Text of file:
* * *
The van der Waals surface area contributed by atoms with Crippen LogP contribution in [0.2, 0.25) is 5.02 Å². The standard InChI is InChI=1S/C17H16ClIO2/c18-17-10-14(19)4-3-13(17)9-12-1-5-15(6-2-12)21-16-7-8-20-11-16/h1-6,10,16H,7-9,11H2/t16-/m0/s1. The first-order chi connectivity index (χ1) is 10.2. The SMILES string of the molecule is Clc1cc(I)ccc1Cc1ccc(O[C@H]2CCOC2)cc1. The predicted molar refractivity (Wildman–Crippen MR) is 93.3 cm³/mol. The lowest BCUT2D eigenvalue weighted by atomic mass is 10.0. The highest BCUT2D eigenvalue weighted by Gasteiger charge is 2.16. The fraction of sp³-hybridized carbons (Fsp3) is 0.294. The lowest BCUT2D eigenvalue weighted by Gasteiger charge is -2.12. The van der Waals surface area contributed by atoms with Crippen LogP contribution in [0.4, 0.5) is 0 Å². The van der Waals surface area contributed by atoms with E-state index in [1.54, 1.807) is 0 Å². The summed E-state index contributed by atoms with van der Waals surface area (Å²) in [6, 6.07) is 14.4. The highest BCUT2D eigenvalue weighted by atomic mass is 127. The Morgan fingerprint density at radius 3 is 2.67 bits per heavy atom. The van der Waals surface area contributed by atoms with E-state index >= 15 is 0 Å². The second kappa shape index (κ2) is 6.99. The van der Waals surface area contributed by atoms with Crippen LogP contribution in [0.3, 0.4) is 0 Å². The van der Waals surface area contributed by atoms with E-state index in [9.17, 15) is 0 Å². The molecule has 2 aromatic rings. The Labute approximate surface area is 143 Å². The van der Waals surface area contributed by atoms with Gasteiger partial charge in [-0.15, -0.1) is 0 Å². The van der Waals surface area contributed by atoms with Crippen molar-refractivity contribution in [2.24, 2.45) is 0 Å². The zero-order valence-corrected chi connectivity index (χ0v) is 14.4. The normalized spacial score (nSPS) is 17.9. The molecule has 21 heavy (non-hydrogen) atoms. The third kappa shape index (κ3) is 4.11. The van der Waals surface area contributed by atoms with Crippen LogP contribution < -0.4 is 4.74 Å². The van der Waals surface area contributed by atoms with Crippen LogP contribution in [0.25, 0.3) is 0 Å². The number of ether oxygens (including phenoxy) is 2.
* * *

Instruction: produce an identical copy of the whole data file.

The van der Waals surface area contributed by atoms with Crippen LogP contribution in [0.2, 0.25) is 5.02 Å². The standard InChI is InChI=1S/C17H16ClIO2/c18-17-10-14(19)4-3-13(17)9-12-1-5-15(6-2-12)21-16-7-8-20-11-16/h1-6,10,16H,7-9,11H2/t16-/m0/s1. The first-order chi connectivity index (χ1) is 10.2. The SMILES string of the molecule is Clc1cc(I)ccc1Cc1ccc(O[C@H]2CCOC2)cc1. The predicted molar refractivity (Wildman–Crippen MR) is 93.3 cm³/mol. The lowest BCUT2D eigenvalue weighted by atomic mass is 10.0. The highest BCUT2D eigenvalue weighted by Gasteiger charge is 2.16. The fraction of sp³-hybridized carbons (Fsp3) is 0.294. The lowest BCUT2D eigenvalue weighted by Gasteiger charge is -2.12. The van der Waals surface area contributed by atoms with Crippen LogP contribution in [0.4, 0.5) is 0 Å². The van der Waals surface area contributed by atoms with E-state index in [1.54, 1.807) is 0 Å². The summed E-state index contributed by atoms with van der Waals surface area (Å²) in [6, 6.07) is 14.4. The highest BCUT2D eigenvalue weighted by atomic mass is 127. The Morgan fingerprint density at radius 3 is 2.67 bits per heavy atom. The van der Waals surface area contributed by atoms with E-state index >= 15 is 0 Å². The second kappa shape index (κ2) is 6.99. The van der Waals surface area contributed by atoms with Crippen LogP contribution in [0.3, 0.4) is 0 Å². The van der Waals surface area contributed by atoms with E-state index in [9.17, 15) is 0 Å². The molecule has 2 aromatic rings. The Labute approximate surface area is 143 Å². The van der Waals surface area contributed by atoms with Gasteiger partial charge in [-0.15, -0.1) is 0 Å². The van der Waals surface area contributed by atoms with Crippen molar-refractivity contribution in [2.24, 2.45) is 0 Å². The zero-order valence-corrected chi connectivity index (χ0v) is 14.4. The normalized spacial score (nSPS) is 17.9. The molecule has 21 heavy (non-hydrogen) atoms. The third kappa shape index (κ3) is 4.11. The van der Waals surface area contributed by atoms with Crippen LogP contribution < -0.4 is 4.74 Å². The van der Waals surface area contributed by atoms with Crippen LogP contribution in [0.25, 0.3) is 0 Å². The number of ether oxygens (including phenoxy) is 2.